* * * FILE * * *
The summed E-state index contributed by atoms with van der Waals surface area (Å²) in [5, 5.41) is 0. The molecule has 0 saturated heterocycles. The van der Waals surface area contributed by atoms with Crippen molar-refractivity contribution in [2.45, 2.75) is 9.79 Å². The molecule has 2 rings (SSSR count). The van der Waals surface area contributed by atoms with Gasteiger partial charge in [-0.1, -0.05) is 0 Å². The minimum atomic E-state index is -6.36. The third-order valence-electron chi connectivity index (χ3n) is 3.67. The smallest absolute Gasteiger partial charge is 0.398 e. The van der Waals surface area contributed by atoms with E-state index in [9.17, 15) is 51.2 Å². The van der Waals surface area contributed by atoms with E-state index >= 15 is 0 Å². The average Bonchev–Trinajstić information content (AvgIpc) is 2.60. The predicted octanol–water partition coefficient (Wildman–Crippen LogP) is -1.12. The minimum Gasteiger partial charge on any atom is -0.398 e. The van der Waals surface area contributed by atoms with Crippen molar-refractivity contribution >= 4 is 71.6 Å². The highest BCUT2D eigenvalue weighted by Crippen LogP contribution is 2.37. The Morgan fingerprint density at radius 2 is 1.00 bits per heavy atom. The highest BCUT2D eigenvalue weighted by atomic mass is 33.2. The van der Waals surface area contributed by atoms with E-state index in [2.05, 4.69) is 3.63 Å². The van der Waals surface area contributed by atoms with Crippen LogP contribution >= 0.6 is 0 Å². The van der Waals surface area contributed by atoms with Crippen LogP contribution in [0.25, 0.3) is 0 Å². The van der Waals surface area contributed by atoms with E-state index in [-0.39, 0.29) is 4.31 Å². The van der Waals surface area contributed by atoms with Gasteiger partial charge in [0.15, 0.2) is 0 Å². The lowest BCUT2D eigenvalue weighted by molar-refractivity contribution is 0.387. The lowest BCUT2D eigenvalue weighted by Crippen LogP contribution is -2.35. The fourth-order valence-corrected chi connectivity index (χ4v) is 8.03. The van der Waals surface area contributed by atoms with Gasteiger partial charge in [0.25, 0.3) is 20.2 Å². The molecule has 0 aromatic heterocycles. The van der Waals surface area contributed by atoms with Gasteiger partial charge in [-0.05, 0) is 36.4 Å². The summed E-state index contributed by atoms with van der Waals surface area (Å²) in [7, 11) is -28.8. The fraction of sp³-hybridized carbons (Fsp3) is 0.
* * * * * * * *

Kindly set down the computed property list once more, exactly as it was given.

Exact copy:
The summed E-state index contributed by atoms with van der Waals surface area (Å²) in [5, 5.41) is 0. The molecule has 0 saturated heterocycles. The van der Waals surface area contributed by atoms with Crippen molar-refractivity contribution in [2.45, 2.75) is 9.79 Å². The molecule has 2 rings (SSSR count). The van der Waals surface area contributed by atoms with Gasteiger partial charge in [-0.1, -0.05) is 0 Å². The minimum atomic E-state index is -6.36. The third-order valence-electron chi connectivity index (χ3n) is 3.67. The smallest absolute Gasteiger partial charge is 0.398 e. The van der Waals surface area contributed by atoms with E-state index in [9.17, 15) is 51.2 Å². The van der Waals surface area contributed by atoms with E-state index >= 15 is 0 Å². The average Bonchev–Trinajstić information content (AvgIpc) is 2.60. The predicted octanol–water partition coefficient (Wildman–Crippen LogP) is -1.12. The minimum Gasteiger partial charge on any atom is -0.398 e. The van der Waals surface area contributed by atoms with Crippen molar-refractivity contribution >= 4 is 71.6 Å². The highest BCUT2D eigenvalue weighted by Crippen LogP contribution is 2.37. The Morgan fingerprint density at radius 2 is 1.00 bits per heavy atom. The highest BCUT2D eigenvalue weighted by atomic mass is 33.2. The van der Waals surface area contributed by atoms with E-state index in [2.05, 4.69) is 3.63 Å². The van der Waals surface area contributed by atoms with Crippen LogP contribution >= 0.6 is 0 Å². The van der Waals surface area contributed by atoms with Crippen LogP contribution in [0.25, 0.3) is 0 Å². The van der Waals surface area contributed by atoms with E-state index in [-0.39, 0.29) is 4.31 Å². The van der Waals surface area contributed by atoms with Gasteiger partial charge in [0.15, 0.2) is 0 Å². The lowest BCUT2D eigenvalue weighted by molar-refractivity contribution is 0.387. The lowest BCUT2D eigenvalue weighted by Crippen LogP contribution is -2.35. The fourth-order valence-corrected chi connectivity index (χ4v) is 8.03. The van der Waals surface area contributed by atoms with Gasteiger partial charge in [0.25, 0.3) is 20.2 Å². The molecule has 0 aromatic heterocycles. The van der Waals surface area contributed by atoms with Gasteiger partial charge in [-0.05, 0) is 36.4 Å². The summed E-state index contributed by atoms with van der Waals surface area (Å²) in [7, 11) is -28.8. The fraction of sp³-hybridized carbons (Fsp3) is 0.